Background: Lifestyle risk factors have been associated with increased all-cause and cause-specific mortality, but the influence of reverse causation has been underappreciated as a limitation in epidemiological studies. Methods: Prospective cohort study including 457,021 US adults from the National Health Interview Survey 1997–2013 linked to the National Death Index records through December 31, 2015. Multivariable Cox models were performed to examine the association of lifestyle risk factors with all-cause and cause-specific mortality. Participants with prevalent diseases and the first 2, 5, 10, and 15 years of follow-up were excluded to account for reverse causation. Results: During 4,441,609 person-years, we identified 60,323 total deaths. Heavy alcohol drinking (HR 1.12; 95% CI 1.08 to 1.16), smoking (HR 1.78; 95% CI 1.74 to 1.83) and lack of physical activity (HR 1.51; 95% CI 1.47 to 1.54) were associated with increased all-cause mortality. Overweight was associated with lower all-cause mortality (HR 0.88; 95% CI 0.86 to 0.90). After exclusion of participants with diseases and first 10 years of follow-up, associations changed to: heavy alcohol drinking (HR 1.31; 95% CI 1.20 to 1.43), smoking (HR 1.99; 95% CI 1.87 to 2.11), lack of physical activity (HR 1.21; 95% CI 1.15 to 1.27), and overweight (HR 1.05; 95% CI 1.00 to 1.10). Conclusions: Methods to account for reverse causation suggest different effects of reverse causation on the associations between lifestyle risk factors and mortality. Exclusion of participants with diseases at baseline, and exclusion of 5–10 years of follow-up may be necessary to mitigate reverse causation.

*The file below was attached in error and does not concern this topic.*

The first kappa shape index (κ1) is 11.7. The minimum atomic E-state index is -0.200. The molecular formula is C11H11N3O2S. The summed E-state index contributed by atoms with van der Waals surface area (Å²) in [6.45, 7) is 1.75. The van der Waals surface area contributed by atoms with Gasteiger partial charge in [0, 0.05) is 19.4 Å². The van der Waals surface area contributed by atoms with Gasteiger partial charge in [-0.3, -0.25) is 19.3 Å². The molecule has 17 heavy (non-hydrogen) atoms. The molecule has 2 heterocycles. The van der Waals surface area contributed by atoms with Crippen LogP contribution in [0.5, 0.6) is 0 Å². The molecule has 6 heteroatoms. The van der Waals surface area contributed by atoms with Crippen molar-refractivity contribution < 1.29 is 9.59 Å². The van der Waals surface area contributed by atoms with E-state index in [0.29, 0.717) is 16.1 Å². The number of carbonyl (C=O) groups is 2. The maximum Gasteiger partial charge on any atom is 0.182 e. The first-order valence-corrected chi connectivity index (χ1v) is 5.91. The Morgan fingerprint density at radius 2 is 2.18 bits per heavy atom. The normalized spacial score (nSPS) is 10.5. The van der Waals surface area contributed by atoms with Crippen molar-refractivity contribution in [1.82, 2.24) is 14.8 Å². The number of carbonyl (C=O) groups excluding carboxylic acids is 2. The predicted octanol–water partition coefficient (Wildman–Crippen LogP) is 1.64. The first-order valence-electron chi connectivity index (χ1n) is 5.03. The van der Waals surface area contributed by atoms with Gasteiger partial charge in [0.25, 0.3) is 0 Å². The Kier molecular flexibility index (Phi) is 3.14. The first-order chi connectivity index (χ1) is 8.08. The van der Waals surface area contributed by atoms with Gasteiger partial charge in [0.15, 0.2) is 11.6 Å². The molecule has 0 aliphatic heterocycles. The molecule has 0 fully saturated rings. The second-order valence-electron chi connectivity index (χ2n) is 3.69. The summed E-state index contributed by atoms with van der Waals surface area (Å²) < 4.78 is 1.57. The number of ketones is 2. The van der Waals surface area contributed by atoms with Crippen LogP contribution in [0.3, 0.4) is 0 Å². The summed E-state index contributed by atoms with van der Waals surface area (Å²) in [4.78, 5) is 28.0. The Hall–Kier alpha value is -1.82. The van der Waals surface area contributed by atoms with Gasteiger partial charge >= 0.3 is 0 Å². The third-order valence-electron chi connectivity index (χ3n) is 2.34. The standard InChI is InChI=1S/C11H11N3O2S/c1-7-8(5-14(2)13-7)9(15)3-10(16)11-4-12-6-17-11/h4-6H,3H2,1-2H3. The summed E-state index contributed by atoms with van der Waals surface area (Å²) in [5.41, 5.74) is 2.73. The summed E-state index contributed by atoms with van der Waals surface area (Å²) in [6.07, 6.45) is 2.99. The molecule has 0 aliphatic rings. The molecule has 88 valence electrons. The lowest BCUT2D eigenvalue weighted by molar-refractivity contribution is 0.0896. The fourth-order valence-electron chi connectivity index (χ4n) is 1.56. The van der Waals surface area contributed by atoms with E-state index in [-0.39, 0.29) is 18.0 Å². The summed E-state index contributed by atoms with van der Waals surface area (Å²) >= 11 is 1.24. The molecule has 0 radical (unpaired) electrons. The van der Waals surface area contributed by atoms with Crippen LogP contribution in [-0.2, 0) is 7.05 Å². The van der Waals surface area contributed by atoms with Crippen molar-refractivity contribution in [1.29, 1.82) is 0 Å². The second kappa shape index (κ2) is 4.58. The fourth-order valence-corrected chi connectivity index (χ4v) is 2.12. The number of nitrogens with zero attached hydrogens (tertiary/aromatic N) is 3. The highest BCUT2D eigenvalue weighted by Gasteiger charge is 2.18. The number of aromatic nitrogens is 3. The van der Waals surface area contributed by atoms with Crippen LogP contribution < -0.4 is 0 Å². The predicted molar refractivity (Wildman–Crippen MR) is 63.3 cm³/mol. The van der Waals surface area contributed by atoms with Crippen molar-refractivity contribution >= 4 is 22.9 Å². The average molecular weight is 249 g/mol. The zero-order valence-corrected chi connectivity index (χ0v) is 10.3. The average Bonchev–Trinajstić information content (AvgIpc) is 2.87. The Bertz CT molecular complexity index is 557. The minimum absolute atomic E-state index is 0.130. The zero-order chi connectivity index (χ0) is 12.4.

Bibliographical notePublisher Copyright:
© 2021, Springer Nature B.V.
All Science Journal Classification (ASJC) codes